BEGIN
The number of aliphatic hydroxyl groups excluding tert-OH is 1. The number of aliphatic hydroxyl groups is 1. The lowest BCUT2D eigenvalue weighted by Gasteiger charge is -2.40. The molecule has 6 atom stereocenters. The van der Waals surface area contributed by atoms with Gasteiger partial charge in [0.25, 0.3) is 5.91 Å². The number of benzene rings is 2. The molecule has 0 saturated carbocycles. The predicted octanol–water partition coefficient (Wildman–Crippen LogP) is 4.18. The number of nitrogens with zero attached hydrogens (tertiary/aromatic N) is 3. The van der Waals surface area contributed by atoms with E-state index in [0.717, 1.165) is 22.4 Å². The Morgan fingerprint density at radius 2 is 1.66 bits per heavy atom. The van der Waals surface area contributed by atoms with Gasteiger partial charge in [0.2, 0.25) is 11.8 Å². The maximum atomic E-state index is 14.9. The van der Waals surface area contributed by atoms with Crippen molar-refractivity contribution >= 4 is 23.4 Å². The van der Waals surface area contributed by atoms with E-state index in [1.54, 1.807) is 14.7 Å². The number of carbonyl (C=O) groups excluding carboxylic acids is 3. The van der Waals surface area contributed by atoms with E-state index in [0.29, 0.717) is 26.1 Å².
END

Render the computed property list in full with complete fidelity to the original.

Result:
The number of aliphatic hydroxyl groups excluding tert-OH is 1. The number of aliphatic hydroxyl groups is 1. The lowest BCUT2D eigenvalue weighted by Gasteiger charge is -2.40. The molecule has 6 atom stereocenters. The van der Waals surface area contributed by atoms with Gasteiger partial charge in [0.25, 0.3) is 5.91 Å². The number of benzene rings is 2. The molecule has 0 saturated carbocycles. The predicted octanol–water partition coefficient (Wildman–Crippen LogP) is 4.18. The number of nitrogens with zero attached hydrogens (tertiary/aromatic N) is 3. The van der Waals surface area contributed by atoms with E-state index in [0.717, 1.165) is 22.4 Å². The Morgan fingerprint density at radius 2 is 1.66 bits per heavy atom. The van der Waals surface area contributed by atoms with Gasteiger partial charge in [0.2, 0.25) is 11.8 Å². The maximum atomic E-state index is 14.9. The van der Waals surface area contributed by atoms with Crippen molar-refractivity contribution >= 4 is 23.4 Å². The van der Waals surface area contributed by atoms with E-state index in [1.54, 1.807) is 14.7 Å². The number of carbonyl (C=O) groups excluding carboxylic acids is 3. The van der Waals surface area contributed by atoms with E-state index in [0.29, 0.717) is 26.1 Å².